CG Workstation – The Baby “Titan” Supercomputer


If you have tried GPU accelerated rendering and you think you can work fine within its limitations, this big-little machine can be your single box renderfarm solution.
It is far from “cheap”, but for a studio that can harness the 21.5K CUDA cores it packs, this “Baby Titan” supercomputer will certainly appear to be a worthy investment!

CG Creation and GPGPU

Despite the inertia within the CG industry re-adapting to the speed and flexibility parallel GPU computing (GPGPU) allows for, many other scientific disciplines have been using GPUs for computing complex simulation models for a long time now, in fields ranging from medical research, to stockmarket prediction algorithms and complex simulation math models.

My first experience with GPU accelerated rendering was with the 1st beta of Octane. Since then, many CG software houses have introduced their own version of GPU accelerated engines, including Chaosgroup’s VRay RT and nVidia’s iRay, a GPU accelerated engine related to MetalRay that is included with 3DS Max since v 2011.

Most CG artists are aware and curious about GPU rendering, trying to squeeze an extra GPU or two in their workstations. Multi-GPU solutions were popular for gaming the last decade, and fortunately most GPU accelerated software is fully utilizable by “gaming” GPUs which otherwise are severely underutilized in viewport acceleration.
With modern high-end desktop GPUs packing more and more VRam, dedicated GPGPU units like nVidia’s Tesla cards, are almost obsolete for the majority of CG artitsts, and most premium desktop motherboards for both AMD and intel CPUs allow for 2, 3 or more GPUs to be utilized – ofc with gaming in mind.

For quite some time now, the high-end X79 boards for intel’s SB-E CPUs are available with as many as 6 or 7 PCIe 16x slots, that can immediately can get wild thoughts in your mind. Unfortunately, these E-ATX or CEB sized boards have size limitations that cannot allow for more than 4x double width GPU cards to be plugged in without blocking every other slot. Unless you are willing to produce a custom case and use long, flexible PCIe 16x risers / ribbons, you won’t be able to mount more than 4x cards. This enough for the consumer profile of the multi-GPU user, which is a gamer interested in SLI or Crossfire X configurations that currently don’t allow for more than 4x cards anyways.

What if we want more than that for GPGPU?

Page 2: The TYAN FT77AB7059 & FT72B7015 barebones

10 thoughts on “CG Workstation – The Baby “Titan” Supercomputer

  1. Hi Dmitris, Once again I need you advice. I think to update my GTX 680 to Titan or 780ti EVGA is going to release GTX 780ti with 6Gb of RAM, but the question is do I really need floating point precision of Titan for VrayRT and Cycles? Thanks, Roman

    • No, I don’t think you will see major differences between the Titan (Black or not) and a 780Ti. It should be the same card as far as VRay RT / Cycles / Luxrender / Octane.

      I’ve seen very predictable performance scaling with all Kepler cards so far (e.g. you add 2 cards with the same cores * clocks aggregate as a Titan, you will get Titan-like performance, you add 2 Titans or 2* 770s = 2* performance etc)

    • I don’t believe OS GPU limitations are that relevant. As long as the GPGPU program detects a CUDA enabled device, should be able to use it, and you can do so even over LAN. Win OS might be limited to 7 or so GPUs driving monitors, but in this built one of the GTX cards or if you wish for an 8th dedicated viewport card is needed to do so. The rest is pure compute.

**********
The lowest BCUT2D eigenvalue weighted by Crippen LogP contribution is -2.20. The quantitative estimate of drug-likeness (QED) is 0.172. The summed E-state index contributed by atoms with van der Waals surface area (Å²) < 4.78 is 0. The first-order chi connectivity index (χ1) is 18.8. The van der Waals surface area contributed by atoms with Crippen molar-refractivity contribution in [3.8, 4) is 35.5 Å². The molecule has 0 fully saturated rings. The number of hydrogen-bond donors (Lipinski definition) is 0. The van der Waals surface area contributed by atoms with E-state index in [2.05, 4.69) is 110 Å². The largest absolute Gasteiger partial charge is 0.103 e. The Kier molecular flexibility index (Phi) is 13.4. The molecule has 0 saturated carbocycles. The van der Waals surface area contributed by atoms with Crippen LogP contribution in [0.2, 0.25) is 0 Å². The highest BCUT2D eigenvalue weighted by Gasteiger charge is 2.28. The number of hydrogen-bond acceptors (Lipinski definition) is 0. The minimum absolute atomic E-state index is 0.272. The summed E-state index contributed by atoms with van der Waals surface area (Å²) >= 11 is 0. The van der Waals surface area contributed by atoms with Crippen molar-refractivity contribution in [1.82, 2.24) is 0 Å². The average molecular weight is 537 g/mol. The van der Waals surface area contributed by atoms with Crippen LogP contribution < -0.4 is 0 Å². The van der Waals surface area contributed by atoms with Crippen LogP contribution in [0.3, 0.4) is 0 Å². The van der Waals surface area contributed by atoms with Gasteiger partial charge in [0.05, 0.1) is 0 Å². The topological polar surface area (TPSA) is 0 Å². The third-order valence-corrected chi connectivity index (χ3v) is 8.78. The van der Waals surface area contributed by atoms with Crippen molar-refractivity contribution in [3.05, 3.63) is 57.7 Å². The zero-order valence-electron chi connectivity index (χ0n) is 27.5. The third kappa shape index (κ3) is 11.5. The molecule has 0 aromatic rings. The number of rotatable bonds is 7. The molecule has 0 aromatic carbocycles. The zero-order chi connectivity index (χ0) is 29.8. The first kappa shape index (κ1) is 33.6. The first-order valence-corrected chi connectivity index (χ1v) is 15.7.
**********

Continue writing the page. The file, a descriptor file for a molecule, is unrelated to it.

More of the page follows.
• Do some research. Chances are that this chassis will be available in competitive prices. Now that Haswell-E is out and s2011 platform is obsolete, Tyan & its vendors will probably try to push the stock off the shelves. GPGPU performance won’t be affected either way. Using GTX980 – hopefully the 8GB version is not that far, should be ~$700ish – you will probably get better compute all-around, for less power consumption & probably noise. Important when we are talking 8 GPUs.

  2. Dmitris, Just got the info from guys over Octane’s forum that GTX 980 which is maxwell architecture apparently is not quite fast comparing to GTX 780 (keppler). I think i would stick with GTX 780 for now. I read from other forum , that somebody got problem with 8x GTX 780 on Tyan FT77A . it only run 7 GPUs. That make me wary a bit. link attached below:

    • The performance of Maxwell cores – at least with OpenCL instructions – is far superior that that of Kepler, on par or better than R9 290X in some cases (which is lotsa faster than GK110). I guess Maxwell GPGPU engine will be revised in the future, but if 780s suffice for you atm, you should be fine. Especially if 3GB VRam will do it for you, there are lots of offers and rebates on 780s that need to “go” and make room for 9xx orders. 6GB 780s are in far shorter supply and I doubt you can find them @ great prices. As far as the 8 card limit goes, I think you can still install manually the 6th-8th card if Windows and/or NVidia driver fails to automatically detect them. It is a BIOS issue I think and not that of the OS. I know ppl using 8-GPU setups, tho I never had one setup myself. You should manually guide the GPU(s) the were not connected to find drivers from the location those are deployed (C:\nvidia for example) through the Device Manager > Install Drivers > Have Disk option.

  3. Seriously considering one of these for home use. When doing compute work, I’m sure it’ll be noisy, but curious if those 180mm fans spin down enough to be acceptable while sitting in the same room.

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